I am a pediatric neonatologist who specializes in the care of newborns who are born prematurely, as well as infants who present problems at birth and within the first few months after birth. Our team provides the highest level of care in the nation for the sickest infants and those with the most complex conditions.
In my practice, I believe that a holistic approach to care is necessary now more than ever. This is especially true in the neonatal intensive care unit (NICU), where technology can sometimes overwhelm parents. As physicians, we must be great listeners and observers in order to deliver the best care to our families. We watch for the subtle changes in our babies as well as the dynamic changes in their families that can occur on a day-to-day basis.
I am proud to lead a team of healthcare professionals who work together in the 14 different NICUs and newborn sites across the Cincinnati area to provide exceptional newborn care. Our team engages in fetal care before birth alongside our obstetrical colleagues and takes care of infants during the time of birth and after birth when problems arise. We couple this care with important bridges to scientific discovery in the areas of laboratory research, clinical research, quality improvement and follow-up care for the best long-term health outcomes.
I assisted in the formation of two donor banks for human breastmilk – one in Toronto, Canada, the city where I grew up, and the other in San Diego, California, where I practiced for over a decade. I consider these breastmilk banks to be among my most significant accomplishments.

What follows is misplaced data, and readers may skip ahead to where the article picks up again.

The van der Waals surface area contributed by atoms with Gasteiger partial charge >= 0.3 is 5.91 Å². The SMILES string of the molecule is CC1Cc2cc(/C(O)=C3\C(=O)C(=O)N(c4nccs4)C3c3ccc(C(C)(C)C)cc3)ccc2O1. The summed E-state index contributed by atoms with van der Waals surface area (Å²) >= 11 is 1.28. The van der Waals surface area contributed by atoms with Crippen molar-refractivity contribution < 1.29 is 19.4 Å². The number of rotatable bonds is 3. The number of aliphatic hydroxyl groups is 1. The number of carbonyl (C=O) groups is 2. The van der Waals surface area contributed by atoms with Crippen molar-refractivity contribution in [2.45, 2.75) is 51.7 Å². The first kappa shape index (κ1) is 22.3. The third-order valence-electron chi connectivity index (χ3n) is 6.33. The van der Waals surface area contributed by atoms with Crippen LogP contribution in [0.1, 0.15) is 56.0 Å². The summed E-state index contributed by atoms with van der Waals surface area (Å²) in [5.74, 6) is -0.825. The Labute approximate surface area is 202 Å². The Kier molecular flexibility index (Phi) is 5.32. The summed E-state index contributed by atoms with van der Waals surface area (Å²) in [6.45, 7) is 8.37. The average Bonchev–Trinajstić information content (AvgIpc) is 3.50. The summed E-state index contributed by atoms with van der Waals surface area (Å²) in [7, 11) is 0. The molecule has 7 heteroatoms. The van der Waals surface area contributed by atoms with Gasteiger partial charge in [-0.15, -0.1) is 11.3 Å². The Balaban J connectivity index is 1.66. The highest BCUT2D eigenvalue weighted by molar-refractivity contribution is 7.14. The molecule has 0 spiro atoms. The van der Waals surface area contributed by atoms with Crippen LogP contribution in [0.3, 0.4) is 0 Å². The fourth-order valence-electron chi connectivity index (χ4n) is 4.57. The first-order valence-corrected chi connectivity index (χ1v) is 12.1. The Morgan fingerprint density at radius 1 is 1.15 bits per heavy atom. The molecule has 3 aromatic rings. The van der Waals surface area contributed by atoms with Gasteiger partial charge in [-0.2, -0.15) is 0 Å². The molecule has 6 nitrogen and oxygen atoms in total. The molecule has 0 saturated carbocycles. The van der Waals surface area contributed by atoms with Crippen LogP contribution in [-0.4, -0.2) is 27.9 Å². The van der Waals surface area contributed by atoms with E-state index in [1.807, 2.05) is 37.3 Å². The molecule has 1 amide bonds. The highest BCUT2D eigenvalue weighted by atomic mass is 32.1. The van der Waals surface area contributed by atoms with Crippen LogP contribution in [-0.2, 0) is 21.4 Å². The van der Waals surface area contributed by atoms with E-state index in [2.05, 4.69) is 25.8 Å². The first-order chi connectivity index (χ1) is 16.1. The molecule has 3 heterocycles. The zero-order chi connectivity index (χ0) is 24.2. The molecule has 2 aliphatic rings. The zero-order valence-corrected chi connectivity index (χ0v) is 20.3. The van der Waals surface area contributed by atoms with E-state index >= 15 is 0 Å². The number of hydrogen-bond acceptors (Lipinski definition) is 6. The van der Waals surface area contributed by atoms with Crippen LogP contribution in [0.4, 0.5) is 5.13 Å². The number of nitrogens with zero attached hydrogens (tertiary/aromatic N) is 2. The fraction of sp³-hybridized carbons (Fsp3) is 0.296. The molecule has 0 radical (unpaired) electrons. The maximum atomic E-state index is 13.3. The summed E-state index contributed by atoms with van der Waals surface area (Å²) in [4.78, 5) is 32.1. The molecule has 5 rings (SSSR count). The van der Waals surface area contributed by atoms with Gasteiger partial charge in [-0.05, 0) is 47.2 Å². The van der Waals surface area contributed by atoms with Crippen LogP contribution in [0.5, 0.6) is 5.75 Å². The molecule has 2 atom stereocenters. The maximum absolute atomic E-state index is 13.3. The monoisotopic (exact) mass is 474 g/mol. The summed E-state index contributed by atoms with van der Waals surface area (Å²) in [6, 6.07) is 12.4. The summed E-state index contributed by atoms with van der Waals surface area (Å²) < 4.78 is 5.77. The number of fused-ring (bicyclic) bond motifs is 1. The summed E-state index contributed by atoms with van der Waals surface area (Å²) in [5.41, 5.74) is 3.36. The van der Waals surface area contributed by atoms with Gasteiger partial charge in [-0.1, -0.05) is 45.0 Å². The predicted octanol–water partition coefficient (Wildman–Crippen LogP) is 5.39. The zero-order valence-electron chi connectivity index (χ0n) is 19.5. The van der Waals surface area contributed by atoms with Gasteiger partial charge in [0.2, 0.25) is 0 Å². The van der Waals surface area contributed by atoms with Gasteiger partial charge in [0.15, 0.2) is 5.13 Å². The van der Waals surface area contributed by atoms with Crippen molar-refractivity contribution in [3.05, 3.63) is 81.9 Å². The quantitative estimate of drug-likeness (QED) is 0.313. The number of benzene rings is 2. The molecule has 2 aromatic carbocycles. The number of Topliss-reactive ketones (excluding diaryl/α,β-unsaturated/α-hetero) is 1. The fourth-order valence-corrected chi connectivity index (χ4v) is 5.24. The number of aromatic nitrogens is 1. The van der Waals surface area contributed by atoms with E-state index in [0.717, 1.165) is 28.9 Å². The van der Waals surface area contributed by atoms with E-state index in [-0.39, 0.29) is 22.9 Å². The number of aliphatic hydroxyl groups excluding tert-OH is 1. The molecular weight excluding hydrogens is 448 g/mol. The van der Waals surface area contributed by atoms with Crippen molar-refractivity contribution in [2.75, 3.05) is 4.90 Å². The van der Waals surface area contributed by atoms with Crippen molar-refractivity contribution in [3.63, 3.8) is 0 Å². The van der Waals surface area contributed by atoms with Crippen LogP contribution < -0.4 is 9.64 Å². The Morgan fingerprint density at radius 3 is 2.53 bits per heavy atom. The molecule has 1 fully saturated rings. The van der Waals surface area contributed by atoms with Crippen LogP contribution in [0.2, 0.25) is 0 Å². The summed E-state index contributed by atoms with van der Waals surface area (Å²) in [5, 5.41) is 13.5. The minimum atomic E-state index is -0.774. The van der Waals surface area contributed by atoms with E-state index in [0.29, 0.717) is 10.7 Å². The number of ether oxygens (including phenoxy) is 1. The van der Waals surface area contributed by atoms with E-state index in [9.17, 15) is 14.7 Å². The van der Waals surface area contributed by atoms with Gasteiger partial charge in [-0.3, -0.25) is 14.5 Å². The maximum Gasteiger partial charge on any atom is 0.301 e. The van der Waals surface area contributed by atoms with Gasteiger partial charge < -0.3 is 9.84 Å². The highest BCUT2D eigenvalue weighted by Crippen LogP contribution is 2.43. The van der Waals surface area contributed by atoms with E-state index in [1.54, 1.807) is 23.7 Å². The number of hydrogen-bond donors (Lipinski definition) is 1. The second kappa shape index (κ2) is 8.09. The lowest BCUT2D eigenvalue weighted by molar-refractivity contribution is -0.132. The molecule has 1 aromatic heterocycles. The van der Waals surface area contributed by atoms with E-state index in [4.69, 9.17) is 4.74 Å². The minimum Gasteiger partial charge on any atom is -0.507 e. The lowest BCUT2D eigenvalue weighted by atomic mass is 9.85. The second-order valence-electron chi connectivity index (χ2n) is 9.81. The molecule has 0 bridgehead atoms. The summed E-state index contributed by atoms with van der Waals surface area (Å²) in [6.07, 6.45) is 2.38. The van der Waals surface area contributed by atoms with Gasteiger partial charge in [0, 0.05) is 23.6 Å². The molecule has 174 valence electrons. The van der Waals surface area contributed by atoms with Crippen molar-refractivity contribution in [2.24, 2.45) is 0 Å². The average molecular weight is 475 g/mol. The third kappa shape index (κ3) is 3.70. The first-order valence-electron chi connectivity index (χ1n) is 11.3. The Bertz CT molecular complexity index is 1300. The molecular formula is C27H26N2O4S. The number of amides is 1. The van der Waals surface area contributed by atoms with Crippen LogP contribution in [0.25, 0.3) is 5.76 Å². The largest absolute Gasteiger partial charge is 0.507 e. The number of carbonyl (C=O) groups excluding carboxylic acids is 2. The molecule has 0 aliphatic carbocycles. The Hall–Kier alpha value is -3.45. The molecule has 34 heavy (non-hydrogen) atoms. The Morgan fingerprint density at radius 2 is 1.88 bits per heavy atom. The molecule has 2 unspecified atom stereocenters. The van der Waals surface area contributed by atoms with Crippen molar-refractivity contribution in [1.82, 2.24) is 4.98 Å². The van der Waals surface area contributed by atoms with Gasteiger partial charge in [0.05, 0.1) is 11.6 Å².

In my research, I have had a long-standing interest in newborn nutrition, with a particular focus on a mother’s breastmilk. The lifesaving properties of breastmilk are still in an exciting period of discovery. We continue to uncover new benefits of breastmilk, including its ability to pass on immune protection to babies and to alter the microbes in their gut to stimulate the best environment for their gut health.
This is especially important for infants with the worst type of gut inflammation, a condition called necrotizing enterocolitis (NEC). My interest in these infants is deep-rooted, and I work with other clinical research scientists, laboratory scientists and breastmilk specialists to better understand this condition. Our aspirational goal is to have a world without NEC.
I am also dedicated to strengthening our care of infants by integrating more advances in technology, such as improvements in the use of monitored data and electronic health data, as well as softening our care with the integration of family-centered care practices. The future of newborn care is going to be very data- and technology-rich, and our challenge is to preserve the human connection with this modern care model.
My wife and I are proud parents of two grown adults. We love to travel to different countries around the world and experience their cultures, music and food. I am a fan of swimming, hiking, cycling and playing (preferably scoreless) golf. In Cincinnati, I especially enjoy the many forested walking areas, which offer a calming balance to work.
Neonatal nutrition; neonatal bowel injury; neonatal resuscitation
Professor, UC Department of Pediatrics